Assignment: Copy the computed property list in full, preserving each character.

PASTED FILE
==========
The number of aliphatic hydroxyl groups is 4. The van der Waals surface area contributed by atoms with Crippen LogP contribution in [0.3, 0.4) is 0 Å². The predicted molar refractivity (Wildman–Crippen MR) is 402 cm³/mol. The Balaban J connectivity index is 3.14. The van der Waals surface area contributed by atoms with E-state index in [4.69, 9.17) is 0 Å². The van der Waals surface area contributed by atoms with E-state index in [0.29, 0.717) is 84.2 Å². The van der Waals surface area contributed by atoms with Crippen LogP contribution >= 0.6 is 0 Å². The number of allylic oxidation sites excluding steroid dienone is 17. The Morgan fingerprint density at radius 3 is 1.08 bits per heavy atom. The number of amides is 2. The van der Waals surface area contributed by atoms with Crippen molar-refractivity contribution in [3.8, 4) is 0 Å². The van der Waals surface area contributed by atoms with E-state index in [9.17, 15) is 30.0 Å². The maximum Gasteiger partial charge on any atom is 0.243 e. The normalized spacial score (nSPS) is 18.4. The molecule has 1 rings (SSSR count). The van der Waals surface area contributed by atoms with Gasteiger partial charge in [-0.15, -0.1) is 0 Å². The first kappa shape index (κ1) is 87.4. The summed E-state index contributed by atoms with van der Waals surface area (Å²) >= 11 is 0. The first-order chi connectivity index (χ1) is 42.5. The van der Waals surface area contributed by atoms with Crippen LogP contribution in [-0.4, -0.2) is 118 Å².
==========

The number of aliphatic hydroxyl groups is 4. The van der Waals surface area contributed by atoms with Crippen LogP contribution in [0.3, 0.4) is 0 Å². The predicted molar refractivity (Wildman–Crippen MR) is 402 cm³/mol. The Balaban J connectivity index is 3.14. The van der Waals surface area contributed by atoms with E-state index in [4.69, 9.17) is 0 Å². The van der Waals surface area contributed by atoms with E-state index in [0.29, 0.717) is 84.2 Å². The van der Waals surface area contributed by atoms with Crippen LogP contribution >= 0.6 is 0 Å². The number of allylic oxidation sites excluding steroid dienone is 17. The Morgan fingerprint density at radius 3 is 1.08 bits per heavy atom. The number of amides is 2. The van der Waals surface area contributed by atoms with Crippen molar-refractivity contribution in [3.8, 4) is 0 Å². The van der Waals surface area contributed by atoms with E-state index in [9.17, 15) is 30.0 Å². The maximum Gasteiger partial charge on any atom is 0.243 e. The normalized spacial score (nSPS) is 18.4. The molecule has 1 rings (SSSR count). The van der Waals surface area contributed by atoms with Gasteiger partial charge in [-0.15, -0.1) is 0 Å². The first kappa shape index (κ1) is 87.4. The summed E-state index contributed by atoms with van der Waals surface area (Å²) >= 11 is 0. The first-order chi connectivity index (χ1) is 42.5. The van der Waals surface area contributed by atoms with Crippen LogP contribution in [-0.4, -0.2) is 118 Å².